PT: I don’t really  know, I don’t see myself as part of the art world, although I am, as I exhibit a lot and make a living out of my artistic practice. I am not really inside the traditional art world or the traditional art economy. It could happen but I am not sure it is really the artist’s decision. I don’t really understand curators and other actors of the art world who consider works which are interesting to a wide audience to not be art. 

EV: What role does arts funding have?    

PT: It allows to wide audiences to be able to experience art. But the way art grants are decided might sometime be attributed to the academic mainstream contemporary. Personally I get arts funding indirectly, I do not get direct subsidies , but my installations are “rented” via Museums, festivals, events which generally receive state grants. 

EV: What research to you do?  

PT: To produce my work I rely on research into perception, psychology, robotics, computer vision, AI etc..              

EV: What’s the best piece of advice you’ve been given?

PT: My brother told me don’t try to do the best, try to do the good, by good he meant excellent.

EV: What would you have done differently? 

PT: Nothing, even the bad experiences. It is absolutely useless to have regrets, mistakes are good, as you supposed to learn from them. I guess one should try to not repeat mistakes.

EV: What is the role of the people, the crowd in your project? 

PT: My work became initially known through internet & youtube  which helped me to reach a wide audience. I am lucky as my work touches naturally a very wide audience, crowds. 

With everything you do in computing and robotics you are never working alone, Computing is always ,and directly based upon code previously written by a large number of people especially that my work rely exclusively on open source libraries, I only use linux. Code development has perhaps been the first crowd realised work. I read publicly available research conducted in university. This is for me the most interesting effect of the internet on human development. 

Juliette by Paul IV. Ccourtesy Patrick Tresset

Stephanie by Paul IX, 2014. Courtesy Patrick Tresset

EV: How can they participate in your project?

PT: As an artist I am a bit old fashioned and although I have an assistant who is now very important.  All the decisions and actions which will influence the artworks are my responsibility. 

People participate as actors/models in some of the installations I exhibit.  One of my my artwork is the accumulation of the drawings of people, it already includes more than 12000 individuals, which is a small crowd.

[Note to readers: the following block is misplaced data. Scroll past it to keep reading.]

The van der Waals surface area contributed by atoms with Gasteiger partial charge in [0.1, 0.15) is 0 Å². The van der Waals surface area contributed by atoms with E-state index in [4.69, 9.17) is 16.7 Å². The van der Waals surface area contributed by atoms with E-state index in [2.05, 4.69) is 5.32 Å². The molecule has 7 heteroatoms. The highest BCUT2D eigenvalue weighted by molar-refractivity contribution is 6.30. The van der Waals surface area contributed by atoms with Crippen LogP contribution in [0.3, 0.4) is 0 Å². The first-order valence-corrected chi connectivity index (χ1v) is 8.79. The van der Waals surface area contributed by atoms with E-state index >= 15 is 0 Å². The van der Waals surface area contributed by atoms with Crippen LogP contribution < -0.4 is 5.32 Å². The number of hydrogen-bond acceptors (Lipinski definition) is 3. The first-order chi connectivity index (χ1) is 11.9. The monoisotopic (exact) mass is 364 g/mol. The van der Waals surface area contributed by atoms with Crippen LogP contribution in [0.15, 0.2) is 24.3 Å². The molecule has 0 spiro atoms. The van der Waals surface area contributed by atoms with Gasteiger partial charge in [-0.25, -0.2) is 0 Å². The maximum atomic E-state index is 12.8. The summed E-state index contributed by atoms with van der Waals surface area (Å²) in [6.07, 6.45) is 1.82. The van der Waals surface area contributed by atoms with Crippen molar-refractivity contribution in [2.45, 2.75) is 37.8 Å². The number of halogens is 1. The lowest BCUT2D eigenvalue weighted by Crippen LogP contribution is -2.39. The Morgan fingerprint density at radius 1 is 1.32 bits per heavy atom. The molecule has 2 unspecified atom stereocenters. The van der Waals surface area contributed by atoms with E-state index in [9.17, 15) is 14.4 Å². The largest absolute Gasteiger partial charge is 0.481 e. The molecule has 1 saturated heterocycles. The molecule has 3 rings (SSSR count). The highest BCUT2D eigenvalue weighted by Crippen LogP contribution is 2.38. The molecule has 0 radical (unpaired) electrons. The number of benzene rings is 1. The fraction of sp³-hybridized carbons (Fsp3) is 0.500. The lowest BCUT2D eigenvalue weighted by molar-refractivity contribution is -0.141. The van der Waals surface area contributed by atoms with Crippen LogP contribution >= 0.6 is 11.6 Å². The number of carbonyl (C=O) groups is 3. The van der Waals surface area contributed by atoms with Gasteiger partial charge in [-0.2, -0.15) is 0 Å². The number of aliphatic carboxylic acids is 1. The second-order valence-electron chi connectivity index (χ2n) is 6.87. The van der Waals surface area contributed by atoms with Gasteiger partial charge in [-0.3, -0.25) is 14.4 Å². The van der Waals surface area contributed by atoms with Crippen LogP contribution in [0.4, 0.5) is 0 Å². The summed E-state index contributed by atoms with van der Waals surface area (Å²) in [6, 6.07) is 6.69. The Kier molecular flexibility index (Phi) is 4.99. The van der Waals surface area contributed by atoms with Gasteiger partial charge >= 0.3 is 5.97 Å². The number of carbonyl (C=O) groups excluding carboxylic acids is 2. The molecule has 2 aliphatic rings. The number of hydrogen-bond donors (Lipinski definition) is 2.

EV: How are you connected with the people or the crowd?

PT: My robots provide the connection.

EV: The crowd economy creates meaningful experiences and shared value how do you,  see it for your work...?

PT: As I use technologies which are considered as novel and in the context of art. There are different audiences for my work, the artistic, technologist and a wider public. Perhaps it gets technologists more interested in art and art audiences more interested in technology. It brings different perspective of technology and art. When the work is exhibited it is often observed for a length of time by a non negligible number of people for an artwork. Generally I aim to touch the individual, but then a lot of individuals form a crowd.

Woman by Paul David, 2013. Courtesy Patrick Tresset

EV: Co-creation and participation are emphasized in the crowd economy and communities take an active stake in crafting positive futures.

PT: In computing the crowd find always the solution, we go to a world of abundance.

EV: How do you use the crowd?

PT: I would never be able to do my work without the crowd involved in technology and without the audience.

EV: How do you interact? 

PT: Through the exhibitions, I let my robots interact but I also give talks, answer interview etc… my work is often disseminated widely and internationally as it often featured on news websites.

EV: How do you handle feed back?

PT: Unfortunately feedback via internet is generally not very interesting.

Etienne Verbist
Curator for hybrid and disrupitve Art 

Etienne Verbist is an authority in the field of crowd sourcing, disruptive business modelling and disruptive art. After a well filled career with companies such as GE, Etienne was an early adopter of crowd sourcing. Etienne is manager Europe and Africa for Crowd Sourcing Week, a board advisor to a broad range of companies on innovation and new technology, curator of the Disruptive Art Museum – the smallest museum in the world – and columnist for ArtDependence Magazine.

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Pablo Picasso (1881-1973), Femme au béret orange et au col de fourrure (Marie‐Thérèse), executed 4 December 1937. Oil on canvas. 24⅛ x 18⅛ in (61.2 x 46.1 cm)

Pablo Picasso (1881-1973), Femme au béret orange et au col de fourrure (Marie‐Thérèse), executed 4 December 1937. Oil on canvas. 24⅛ x 18⅛ in (61.2 x 46.1 cm)